Ramsay and Jon finally faced off in one on one combat, and sure, you could be forgiven for wondering why one of the other Wildlings didn’t just fire an arrow or throw a knife at Ramsay. But then we wouldn’t have an awesome sequence in which my bruised, bloodied and beloved Jon Snow walked determinedly towards Ramsay, shielding himself from arrows, then took the bastard down and BEAT THE LIVING SHIT OUT OF HIM.
He stopped, eventually.
In 1815 the great Duke of Wellington said “My my! At Waterloo Napoleon did surrender.” That of course hasn’t been historically corroborated, but he did say “The next worst thing to a battle lost, is a battle won.”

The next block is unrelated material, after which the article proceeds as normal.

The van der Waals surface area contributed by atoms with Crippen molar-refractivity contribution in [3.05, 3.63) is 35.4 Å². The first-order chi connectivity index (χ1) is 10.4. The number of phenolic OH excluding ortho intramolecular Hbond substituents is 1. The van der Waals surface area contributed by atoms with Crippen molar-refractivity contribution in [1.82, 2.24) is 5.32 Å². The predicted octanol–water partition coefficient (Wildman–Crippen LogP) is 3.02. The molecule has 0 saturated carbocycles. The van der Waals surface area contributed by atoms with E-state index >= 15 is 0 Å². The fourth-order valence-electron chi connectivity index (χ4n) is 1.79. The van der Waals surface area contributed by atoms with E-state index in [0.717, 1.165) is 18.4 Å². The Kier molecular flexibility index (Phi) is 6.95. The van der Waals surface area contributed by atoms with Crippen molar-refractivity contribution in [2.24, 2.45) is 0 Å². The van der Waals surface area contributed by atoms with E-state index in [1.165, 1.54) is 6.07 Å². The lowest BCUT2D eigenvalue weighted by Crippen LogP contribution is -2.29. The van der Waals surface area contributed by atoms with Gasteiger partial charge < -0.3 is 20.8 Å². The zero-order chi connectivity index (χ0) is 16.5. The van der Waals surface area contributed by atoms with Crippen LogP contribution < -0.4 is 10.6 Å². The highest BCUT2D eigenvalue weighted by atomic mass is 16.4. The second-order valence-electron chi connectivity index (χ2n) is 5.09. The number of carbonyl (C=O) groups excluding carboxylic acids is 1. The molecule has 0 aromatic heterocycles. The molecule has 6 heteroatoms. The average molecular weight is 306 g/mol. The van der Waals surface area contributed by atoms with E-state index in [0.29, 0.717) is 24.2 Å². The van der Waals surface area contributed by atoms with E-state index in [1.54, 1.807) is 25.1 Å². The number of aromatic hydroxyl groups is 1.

Never has that been more clear than here, with so much bloodshed, so much death. Rickon’s small body is brought in, and Jon sends him to be buried in the crypt next to Ned. We also Ser Davos throw dark looks at Melisandre, while cradling Shireen’s stag.
But there is triumph too - in seeing the Flayed Man sigil ripped from Winterfell’s walls, and the Direwolf of Stark returned to its rightful place.
Finally, Ramsay Bolton.
Sansa demands to see him, and is shown to the cell where the hateful monster is being kept tied to a chair. “Is this where I live now?” he asks, altogether too cheerily.
But Queen Sansa, my amazing hero, absolutely slays when she tells him his words, his house, his name will all disappear. And then we hear the growling.
Ramsay doesn’t believe his loyal hounds would attack him. But as Sansa points out, they’re now starving.